Birth preparedness and complication readiness among rural women of reproductive age in Abeshige district, Guraghe zone, SNNPR, Ethiopia
Authors Zepre K, Kaba M
Received 3 August 2016
Accepted for publication 28 October 2016
Published 22 December 2016 Volume 2017:9 Pages 11—21
Checked for plagiarism Yes
Review by Single anonymous peer review
Peer reviewer comments 2
Editor who approved publication: Professor Elie Al-Chaer
Kebebush Zepre,1 Mirgissa Kaba2
1Guraghe Zone Health Department, Wolkite, SNNPR, 2School of Public Health, Addis Ababa University, Addis Ababa, Ethiopia
Background: Birth preparedness and complication readiness (BPCR) is a strategy that helps women to consider all available maternal health care services during pregnancy and prepare for potential complications. Federal Ministry of Health in Ethiopia has taken steps to roll out the strategy at community level. Yet, women in rural communities still do not make use of available services to avoid complications in connection to pregnancy and delivery.
Objective: This study aims to assess the current BPCR practice and determine associated factors among rural women of reproductive age in Abeshige district, Guraghe zone, SNNPR, Ethiopia.
Methods: A community-based cross-sectional study was carried out from February to March 2015. A total of 454 women were randomly selected and interviewed using pretested structured questionnaires, while opinion leaders, health extension workers, and selected women in the community were engaged in in-depth interviews and focus group discussions, using checklists prepared to guide the interviews. Data from different sources were analyzed, triangulated, and interpreted to respond to the objectives.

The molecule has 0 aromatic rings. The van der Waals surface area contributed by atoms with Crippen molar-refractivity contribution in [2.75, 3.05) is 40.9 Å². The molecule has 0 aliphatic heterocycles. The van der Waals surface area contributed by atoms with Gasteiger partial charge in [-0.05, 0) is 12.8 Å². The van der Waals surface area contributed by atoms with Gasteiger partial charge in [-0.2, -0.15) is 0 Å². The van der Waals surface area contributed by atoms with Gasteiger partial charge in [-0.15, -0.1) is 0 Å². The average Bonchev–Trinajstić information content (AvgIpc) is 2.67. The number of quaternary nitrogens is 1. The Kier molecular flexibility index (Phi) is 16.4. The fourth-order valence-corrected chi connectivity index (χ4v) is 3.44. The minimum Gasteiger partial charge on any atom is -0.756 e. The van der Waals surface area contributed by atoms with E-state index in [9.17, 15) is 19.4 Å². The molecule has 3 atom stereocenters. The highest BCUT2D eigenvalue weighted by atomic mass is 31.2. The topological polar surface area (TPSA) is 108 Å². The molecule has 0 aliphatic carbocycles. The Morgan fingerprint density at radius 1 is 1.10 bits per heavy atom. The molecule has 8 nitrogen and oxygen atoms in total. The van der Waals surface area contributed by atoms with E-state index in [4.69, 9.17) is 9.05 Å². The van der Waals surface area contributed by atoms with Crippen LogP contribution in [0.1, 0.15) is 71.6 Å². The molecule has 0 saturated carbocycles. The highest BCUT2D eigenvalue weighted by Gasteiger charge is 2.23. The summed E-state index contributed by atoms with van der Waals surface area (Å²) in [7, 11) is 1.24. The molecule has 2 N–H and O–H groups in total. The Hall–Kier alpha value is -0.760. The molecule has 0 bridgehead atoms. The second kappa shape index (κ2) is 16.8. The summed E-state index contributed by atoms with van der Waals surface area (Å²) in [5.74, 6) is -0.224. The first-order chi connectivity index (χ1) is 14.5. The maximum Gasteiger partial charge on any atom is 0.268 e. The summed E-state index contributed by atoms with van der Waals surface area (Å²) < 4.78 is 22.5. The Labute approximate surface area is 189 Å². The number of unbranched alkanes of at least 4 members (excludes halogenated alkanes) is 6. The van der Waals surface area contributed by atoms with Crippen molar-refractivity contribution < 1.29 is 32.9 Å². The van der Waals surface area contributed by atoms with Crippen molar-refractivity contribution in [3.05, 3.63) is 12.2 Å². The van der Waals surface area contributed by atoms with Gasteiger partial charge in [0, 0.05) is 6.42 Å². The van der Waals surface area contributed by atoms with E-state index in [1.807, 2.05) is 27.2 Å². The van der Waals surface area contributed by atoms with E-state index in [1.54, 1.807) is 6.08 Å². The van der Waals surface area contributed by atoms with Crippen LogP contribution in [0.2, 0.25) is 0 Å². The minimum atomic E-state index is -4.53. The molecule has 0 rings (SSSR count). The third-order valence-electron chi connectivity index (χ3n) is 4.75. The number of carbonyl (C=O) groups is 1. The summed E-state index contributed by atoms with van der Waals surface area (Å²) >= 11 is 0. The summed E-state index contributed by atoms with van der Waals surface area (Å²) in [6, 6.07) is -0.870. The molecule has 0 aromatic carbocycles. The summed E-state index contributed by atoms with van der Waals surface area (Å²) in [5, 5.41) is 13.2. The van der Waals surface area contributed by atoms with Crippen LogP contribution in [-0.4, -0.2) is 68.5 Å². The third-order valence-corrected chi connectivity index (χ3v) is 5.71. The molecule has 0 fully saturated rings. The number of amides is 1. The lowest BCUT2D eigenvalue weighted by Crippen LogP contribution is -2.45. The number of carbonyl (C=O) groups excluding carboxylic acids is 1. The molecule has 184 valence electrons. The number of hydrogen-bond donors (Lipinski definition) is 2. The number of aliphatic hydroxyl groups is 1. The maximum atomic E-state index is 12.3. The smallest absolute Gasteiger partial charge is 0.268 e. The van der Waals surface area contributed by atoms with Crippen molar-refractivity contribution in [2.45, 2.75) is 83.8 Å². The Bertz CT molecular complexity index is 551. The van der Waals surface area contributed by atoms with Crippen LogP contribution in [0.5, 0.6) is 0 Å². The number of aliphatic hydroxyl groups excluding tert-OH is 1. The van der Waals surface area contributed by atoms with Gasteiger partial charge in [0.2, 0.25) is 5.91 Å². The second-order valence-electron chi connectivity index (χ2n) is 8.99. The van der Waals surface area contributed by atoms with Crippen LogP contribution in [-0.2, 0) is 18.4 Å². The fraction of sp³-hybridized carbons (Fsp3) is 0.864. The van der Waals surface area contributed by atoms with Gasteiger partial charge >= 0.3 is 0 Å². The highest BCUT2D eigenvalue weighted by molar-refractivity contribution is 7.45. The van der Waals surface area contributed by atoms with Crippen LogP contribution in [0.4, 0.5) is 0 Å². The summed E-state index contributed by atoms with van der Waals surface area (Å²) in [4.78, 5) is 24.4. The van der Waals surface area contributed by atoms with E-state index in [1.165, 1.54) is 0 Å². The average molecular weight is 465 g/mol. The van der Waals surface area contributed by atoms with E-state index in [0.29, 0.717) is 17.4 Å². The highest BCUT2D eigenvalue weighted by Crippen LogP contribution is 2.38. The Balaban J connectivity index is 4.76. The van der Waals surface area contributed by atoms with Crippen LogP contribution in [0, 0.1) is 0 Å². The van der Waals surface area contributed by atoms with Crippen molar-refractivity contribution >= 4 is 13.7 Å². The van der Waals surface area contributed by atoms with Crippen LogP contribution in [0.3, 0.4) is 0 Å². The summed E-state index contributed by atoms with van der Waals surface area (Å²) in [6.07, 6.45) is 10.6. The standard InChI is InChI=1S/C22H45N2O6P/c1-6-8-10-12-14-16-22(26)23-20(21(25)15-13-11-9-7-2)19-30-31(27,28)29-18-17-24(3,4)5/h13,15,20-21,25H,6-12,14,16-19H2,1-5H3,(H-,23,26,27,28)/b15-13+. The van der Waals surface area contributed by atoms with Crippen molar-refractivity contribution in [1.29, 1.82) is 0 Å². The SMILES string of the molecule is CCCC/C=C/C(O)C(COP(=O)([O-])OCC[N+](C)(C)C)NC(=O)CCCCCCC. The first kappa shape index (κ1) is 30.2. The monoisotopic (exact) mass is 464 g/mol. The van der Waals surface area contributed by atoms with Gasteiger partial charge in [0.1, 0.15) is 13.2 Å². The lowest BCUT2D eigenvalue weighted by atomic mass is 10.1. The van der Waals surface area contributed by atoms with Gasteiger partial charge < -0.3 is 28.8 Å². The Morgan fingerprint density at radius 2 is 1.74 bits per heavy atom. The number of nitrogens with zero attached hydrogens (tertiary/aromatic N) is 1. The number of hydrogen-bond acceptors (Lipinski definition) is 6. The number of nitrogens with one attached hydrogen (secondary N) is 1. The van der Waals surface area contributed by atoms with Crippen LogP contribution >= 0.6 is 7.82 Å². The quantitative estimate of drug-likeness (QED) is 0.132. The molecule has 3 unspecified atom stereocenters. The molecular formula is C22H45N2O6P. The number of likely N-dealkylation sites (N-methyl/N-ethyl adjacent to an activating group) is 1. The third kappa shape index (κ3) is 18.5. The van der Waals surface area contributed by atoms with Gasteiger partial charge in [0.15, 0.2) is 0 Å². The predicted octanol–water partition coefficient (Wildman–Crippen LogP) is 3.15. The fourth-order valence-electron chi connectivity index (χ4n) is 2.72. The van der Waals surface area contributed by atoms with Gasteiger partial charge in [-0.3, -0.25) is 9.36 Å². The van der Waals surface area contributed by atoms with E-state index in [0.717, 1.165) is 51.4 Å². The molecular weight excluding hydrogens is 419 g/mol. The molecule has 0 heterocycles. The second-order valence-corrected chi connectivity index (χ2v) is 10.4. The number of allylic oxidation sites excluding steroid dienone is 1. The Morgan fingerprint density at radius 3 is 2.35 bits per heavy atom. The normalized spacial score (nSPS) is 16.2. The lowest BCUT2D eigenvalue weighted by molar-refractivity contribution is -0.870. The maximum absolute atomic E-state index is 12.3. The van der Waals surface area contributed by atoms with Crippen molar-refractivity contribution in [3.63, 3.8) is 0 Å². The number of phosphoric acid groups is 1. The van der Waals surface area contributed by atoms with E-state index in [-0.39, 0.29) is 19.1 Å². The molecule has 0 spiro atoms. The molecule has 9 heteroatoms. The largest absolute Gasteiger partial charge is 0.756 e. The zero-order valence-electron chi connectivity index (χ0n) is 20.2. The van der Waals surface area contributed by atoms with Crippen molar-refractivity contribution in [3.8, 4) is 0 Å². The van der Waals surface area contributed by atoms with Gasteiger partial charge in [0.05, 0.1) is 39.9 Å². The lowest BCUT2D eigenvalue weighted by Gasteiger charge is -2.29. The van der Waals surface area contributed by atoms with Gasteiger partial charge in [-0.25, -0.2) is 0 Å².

Results: Thirty-seven percent of the respondents were found to have prepared for birth and its complications. BPCR was higher among women who lived within a 1-hour walk from a health center (adjusted odds ratio [AOR] =3.51, 95% confidence interval [CI]: 1.78, 36.79) and who were aware of the danger signs of pregnancy (AOR =1.72, 95% CI: 1.78, 2.94) and postpartum complications (AOR =2.32, 95% CI: 1.32, 4.21). A major source of information was found to be health extension workers and one-to-five women networks (AOR =2.81, 95% CI: 1.34, 6.21) and (AOR =2.52, 95% CI: 1.17, 5.54), respectively. Qualitative finding revealed that lack of transportation and concern over cost of services are key barriers to BPCR.
Conclusion: BPCR in Abeshige was found to be relatively low, calling for more interventions beyond mere awareness. Availing transportation services and ensuring services free of charge would help in improving BPCR in the study area.